A Black history teacher at a predominantly white high school in Newport News, Virginia, is preparing to sue a former student who used a banana to perpetrate a series of racial pranks on him.
According to the teacher, the white adolescent was seen on tape executing activities that appeared to be intended to harass him because of his race.
Joel Mungo has been teaching at the largely white Menchville High School for 21 years, according to WAVY.
However, in October 2021, he began to be tormented by a student. Mungo says he is considering taking legal action against the person who committed the discriminatory act after he discovered who was responsible.
An anonymous person would drop a banana outside Mungo’s classroom every month for around six months.
Mungo explained, “Someone placed a banana at my door.” “The banana was positioned nicely in the doorway.”
“It was obviously premeditated.”
The banana would be carefully placed near the entrance’s threshold, close to the door’s right-hinge bearing corner.
Bananas have been used as racist symbols against persons of African heritage in the past. The concept compares darker-skinned individuals to lesser apes such as monkeys who consume bananas.
On the Moscow State University of Civil Engineering campus in Russia in February, a viral video of white individuals mockingly giving African exchange students the fruit generated uproar.
“They offer the students bananas and hurl snow at them, all while laughing and calling them names like’monkey,’” according to France 24.
Mungo decided to report the racially charged instances to the school administration last month, no longer accepting the connotation that he was a “monkey.”
Officials checked surveillance video from the school’s hallways in an attempt to find the perpetrator, and discovered that a white 10th-grade student was the one who regularly perpetrated the discriminatory prank.
The boy, who was in Mungo’s class, is seen walking with one of the bananas in his hand in a still from the video.
“I gave the pupil the opportunity to confess.” ‘Hey, did you do this?’ I inquired. “He answered ‘No,’ and then acted as if he didn’t know what you were talking about,” the teacher continued.
“So I said, ‘All right, go down to the assistant principal.’” He only has one Black teacher. Mungo mentioned that he has six additional teachers. “There were no other teachers involved.”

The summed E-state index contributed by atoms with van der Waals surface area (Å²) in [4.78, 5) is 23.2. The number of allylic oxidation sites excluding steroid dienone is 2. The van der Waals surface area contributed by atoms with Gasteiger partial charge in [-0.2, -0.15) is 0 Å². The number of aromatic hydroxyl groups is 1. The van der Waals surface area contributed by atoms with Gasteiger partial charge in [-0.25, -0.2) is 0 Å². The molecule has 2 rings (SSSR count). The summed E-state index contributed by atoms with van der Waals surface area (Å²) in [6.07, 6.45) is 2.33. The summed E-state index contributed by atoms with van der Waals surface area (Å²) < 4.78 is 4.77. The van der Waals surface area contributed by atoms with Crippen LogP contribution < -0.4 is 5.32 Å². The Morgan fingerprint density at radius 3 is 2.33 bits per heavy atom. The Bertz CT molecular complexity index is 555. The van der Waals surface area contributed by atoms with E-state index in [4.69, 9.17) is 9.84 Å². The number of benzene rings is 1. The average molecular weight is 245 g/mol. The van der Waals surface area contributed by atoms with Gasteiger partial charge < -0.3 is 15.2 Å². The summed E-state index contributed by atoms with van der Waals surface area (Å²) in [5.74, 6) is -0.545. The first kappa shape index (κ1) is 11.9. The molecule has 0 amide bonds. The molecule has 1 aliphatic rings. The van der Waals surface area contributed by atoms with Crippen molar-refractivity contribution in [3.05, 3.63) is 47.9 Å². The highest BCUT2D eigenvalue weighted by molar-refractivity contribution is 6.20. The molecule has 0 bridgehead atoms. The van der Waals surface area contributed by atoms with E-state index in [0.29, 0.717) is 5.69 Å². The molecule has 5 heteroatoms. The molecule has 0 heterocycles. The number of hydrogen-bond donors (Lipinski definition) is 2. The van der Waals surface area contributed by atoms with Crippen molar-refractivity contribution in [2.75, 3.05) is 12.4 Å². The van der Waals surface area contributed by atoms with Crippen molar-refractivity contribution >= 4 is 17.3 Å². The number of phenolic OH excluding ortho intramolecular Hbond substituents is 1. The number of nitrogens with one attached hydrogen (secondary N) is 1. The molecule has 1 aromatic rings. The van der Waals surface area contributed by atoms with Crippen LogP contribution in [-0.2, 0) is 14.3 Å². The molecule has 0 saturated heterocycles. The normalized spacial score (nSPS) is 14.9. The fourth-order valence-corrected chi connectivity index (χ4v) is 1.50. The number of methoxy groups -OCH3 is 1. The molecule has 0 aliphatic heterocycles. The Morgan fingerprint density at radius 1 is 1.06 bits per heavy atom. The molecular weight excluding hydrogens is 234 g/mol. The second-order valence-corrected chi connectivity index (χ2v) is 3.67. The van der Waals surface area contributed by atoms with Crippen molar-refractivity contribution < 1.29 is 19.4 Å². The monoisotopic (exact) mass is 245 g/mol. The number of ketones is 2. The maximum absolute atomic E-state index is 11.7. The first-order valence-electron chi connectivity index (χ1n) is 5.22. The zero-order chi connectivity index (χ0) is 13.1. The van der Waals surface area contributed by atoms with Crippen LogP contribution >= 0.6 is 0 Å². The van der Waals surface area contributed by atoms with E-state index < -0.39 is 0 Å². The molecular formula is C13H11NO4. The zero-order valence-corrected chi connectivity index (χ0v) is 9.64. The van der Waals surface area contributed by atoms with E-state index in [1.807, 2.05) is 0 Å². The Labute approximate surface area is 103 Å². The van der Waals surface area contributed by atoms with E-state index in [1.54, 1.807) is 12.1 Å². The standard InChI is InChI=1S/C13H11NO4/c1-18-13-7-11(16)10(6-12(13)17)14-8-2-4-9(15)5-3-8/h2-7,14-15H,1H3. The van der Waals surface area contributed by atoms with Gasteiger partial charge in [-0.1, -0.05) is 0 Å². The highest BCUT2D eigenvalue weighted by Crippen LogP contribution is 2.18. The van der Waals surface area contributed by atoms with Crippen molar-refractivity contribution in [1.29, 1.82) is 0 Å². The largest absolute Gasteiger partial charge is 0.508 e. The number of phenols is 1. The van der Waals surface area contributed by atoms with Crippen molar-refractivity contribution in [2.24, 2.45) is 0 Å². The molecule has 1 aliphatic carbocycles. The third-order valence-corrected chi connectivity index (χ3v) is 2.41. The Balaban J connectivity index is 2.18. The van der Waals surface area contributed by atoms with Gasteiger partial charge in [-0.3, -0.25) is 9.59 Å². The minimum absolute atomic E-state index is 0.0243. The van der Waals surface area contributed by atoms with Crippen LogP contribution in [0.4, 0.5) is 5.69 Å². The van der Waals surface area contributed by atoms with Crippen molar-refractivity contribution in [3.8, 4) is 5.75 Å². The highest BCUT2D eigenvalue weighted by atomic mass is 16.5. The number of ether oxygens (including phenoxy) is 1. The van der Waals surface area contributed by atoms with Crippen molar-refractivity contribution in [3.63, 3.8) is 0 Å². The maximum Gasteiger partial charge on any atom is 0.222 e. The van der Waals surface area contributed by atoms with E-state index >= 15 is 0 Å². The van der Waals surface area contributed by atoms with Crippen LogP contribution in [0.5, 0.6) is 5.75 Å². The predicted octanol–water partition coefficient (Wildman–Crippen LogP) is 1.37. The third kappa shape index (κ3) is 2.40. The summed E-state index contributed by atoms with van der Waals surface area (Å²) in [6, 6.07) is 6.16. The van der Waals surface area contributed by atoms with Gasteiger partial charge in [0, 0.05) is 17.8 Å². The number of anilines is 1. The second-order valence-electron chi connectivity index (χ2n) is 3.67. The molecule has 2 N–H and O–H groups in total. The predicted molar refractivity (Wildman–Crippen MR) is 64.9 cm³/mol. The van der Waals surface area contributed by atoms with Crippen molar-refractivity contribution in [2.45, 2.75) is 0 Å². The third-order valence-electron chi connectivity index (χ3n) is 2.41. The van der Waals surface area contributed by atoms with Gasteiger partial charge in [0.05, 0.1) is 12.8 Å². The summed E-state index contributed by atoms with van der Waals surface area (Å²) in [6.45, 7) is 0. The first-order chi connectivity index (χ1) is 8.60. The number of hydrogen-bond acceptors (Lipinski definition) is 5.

The boy’s parents were notified about the incident and “seemed sincerely mortified,” according to Mungo, but subsequently got “irate” after discovering the child had been suspended.
Mungo sneered, “It’s 2022.” “It’s ludicrous to have any kind of hate crime at all. I was sick to my stomach. I was in a bad mood. I was so upset that I took the following day off. That Friday, I didn’t go to work.”
The teacher claims he’s thinking about taking legal action against the adolescent.
“I’m simply tired of the bigotry,” he remarked, “particularly in our academic institutions.”
“Bomb threats, nooses, and bananas are coming from HBCUs and other colleges, and now it’s flooding into public school,” he lamented. “It’s past time to take a position and make it clear that this will not be tolerated.” I’m sure I’m not going to put up with it.”
Although he did not label the incidents as hate crimes, Virginia law might.
Hate crimes are defined as “incidents, as determined by law-enforcement authorities, intended to intimidate, harass, or harass any individual or group because of race, religion, gender, disability, gender identity, sexual orientation, or ethnic or national origin,” according to Virginia Code 52-8.5 “Reporting Hate Crimes.”
Should Mungo take this course of action, he would have to have authorities investigate the incident and side with him.
Attorney Ali Shahrestani told Newsweek that suing the child is unlikely, but that “it might be the case that the teacher needed to go to court to make a bigger point here because the school issued a meager two-day suspension for an arguable hate crime and an act of malicious and racist harassment against an African American teacher in a predominantly white public school.”
He went on to say, “The 10th-grade pupil is arguably old enough to know better.” “Immediate expulsion would have been a more suitable consequence, especially since the school has video evidence of the student’s criminal activities.”
“If I were counsel in this case, I would advise the teacher to consider a lawsuit against the school for supporting a hostile work environment through its negligent failure to dole out a reasonable punishment,” he said, criticizing the school’s decision to give him a two-day suspension, adding, “[that’s] what a student should expect when he cheats on a test or gravely insults another student.”
“When a student gets a slap on the wrist like this for such a heinous set of alleged behaviors against a teacher, it sends a terrible message to other students, teachers, and the community,” Shahrestani argues.
Mungo claims that he is taking the beginning steps toward sending his own message.
“Speaking up is one way for him to demonstrate that he does not support these sorts of racially discrimination and harassment. “You have to speak up,” he replied. You can’t let that go on because then it would simply keep going on.”